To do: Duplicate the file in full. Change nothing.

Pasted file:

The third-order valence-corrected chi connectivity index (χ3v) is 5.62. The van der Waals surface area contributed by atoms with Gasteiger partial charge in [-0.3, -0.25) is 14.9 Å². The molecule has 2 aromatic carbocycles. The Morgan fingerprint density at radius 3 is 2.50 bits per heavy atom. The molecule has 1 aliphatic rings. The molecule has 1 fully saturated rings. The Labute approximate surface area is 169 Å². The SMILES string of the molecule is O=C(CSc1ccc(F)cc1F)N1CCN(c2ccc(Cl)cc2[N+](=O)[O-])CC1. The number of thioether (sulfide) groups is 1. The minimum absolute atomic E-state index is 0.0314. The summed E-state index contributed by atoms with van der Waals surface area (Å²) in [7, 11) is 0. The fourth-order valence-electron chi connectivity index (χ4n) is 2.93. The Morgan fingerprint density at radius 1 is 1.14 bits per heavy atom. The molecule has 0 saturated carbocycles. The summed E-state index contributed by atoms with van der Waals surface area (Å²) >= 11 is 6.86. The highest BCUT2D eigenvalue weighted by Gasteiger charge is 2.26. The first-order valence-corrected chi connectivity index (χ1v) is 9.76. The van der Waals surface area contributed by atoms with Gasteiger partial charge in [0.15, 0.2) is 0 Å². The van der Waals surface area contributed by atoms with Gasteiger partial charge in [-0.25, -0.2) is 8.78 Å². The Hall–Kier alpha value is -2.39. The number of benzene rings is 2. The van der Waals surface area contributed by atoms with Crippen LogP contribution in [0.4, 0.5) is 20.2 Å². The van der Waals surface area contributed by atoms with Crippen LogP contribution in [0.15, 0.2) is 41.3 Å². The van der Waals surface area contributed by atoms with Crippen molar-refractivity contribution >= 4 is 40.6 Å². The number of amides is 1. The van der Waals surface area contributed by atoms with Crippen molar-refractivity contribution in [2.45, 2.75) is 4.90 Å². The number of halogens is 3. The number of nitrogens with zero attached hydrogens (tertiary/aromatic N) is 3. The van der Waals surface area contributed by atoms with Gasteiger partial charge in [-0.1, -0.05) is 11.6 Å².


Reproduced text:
The third-order valence-corrected chi connectivity index (χ3v) is 5.62. The van der Waals surface area contributed by atoms with Gasteiger partial charge in [-0.3, -0.25) is 14.9 Å². The molecule has 2 aromatic carbocycles. The Morgan fingerprint density at radius 3 is 2.50 bits per heavy atom. The molecule has 1 aliphatic rings. The molecule has 1 fully saturated rings. The Labute approximate surface area is 169 Å². The SMILES string of the molecule is O=C(CSc1ccc(F)cc1F)N1CCN(c2ccc(Cl)cc2[N+](=O)[O-])CC1. The number of thioether (sulfide) groups is 1. The minimum absolute atomic E-state index is 0.0314. The summed E-state index contributed by atoms with van der Waals surface area (Å²) in [7, 11) is 0. The fourth-order valence-electron chi connectivity index (χ4n) is 2.93. The Morgan fingerprint density at radius 1 is 1.14 bits per heavy atom. The molecule has 0 saturated carbocycles. The summed E-state index contributed by atoms with van der Waals surface area (Å²) >= 11 is 6.86. The highest BCUT2D eigenvalue weighted by Gasteiger charge is 2.26. The first-order valence-corrected chi connectivity index (χ1v) is 9.76. The van der Waals surface area contributed by atoms with Gasteiger partial charge in [0.15, 0.2) is 0 Å². The van der Waals surface area contributed by atoms with Gasteiger partial charge in [-0.25, -0.2) is 8.78 Å². The Hall–Kier alpha value is -2.39. The number of benzene rings is 2. The van der Waals surface area contributed by atoms with Crippen LogP contribution in [0.4, 0.5) is 20.2 Å². The van der Waals surface area contributed by atoms with Crippen LogP contribution in [0.15, 0.2) is 41.3 Å². The van der Waals surface area contributed by atoms with Crippen molar-refractivity contribution >= 4 is 40.6 Å². The number of amides is 1. The van der Waals surface area contributed by atoms with Crippen molar-refractivity contribution in [2.45, 2.75) is 4.90 Å². The number of halogens is 3. The number of nitrogens with zero attached hydrogens (tertiary/aromatic N) is 3. The van der Waals surface area contributed by atoms with Gasteiger partial charge in [-0.1, -0.05) is 11.6 Å².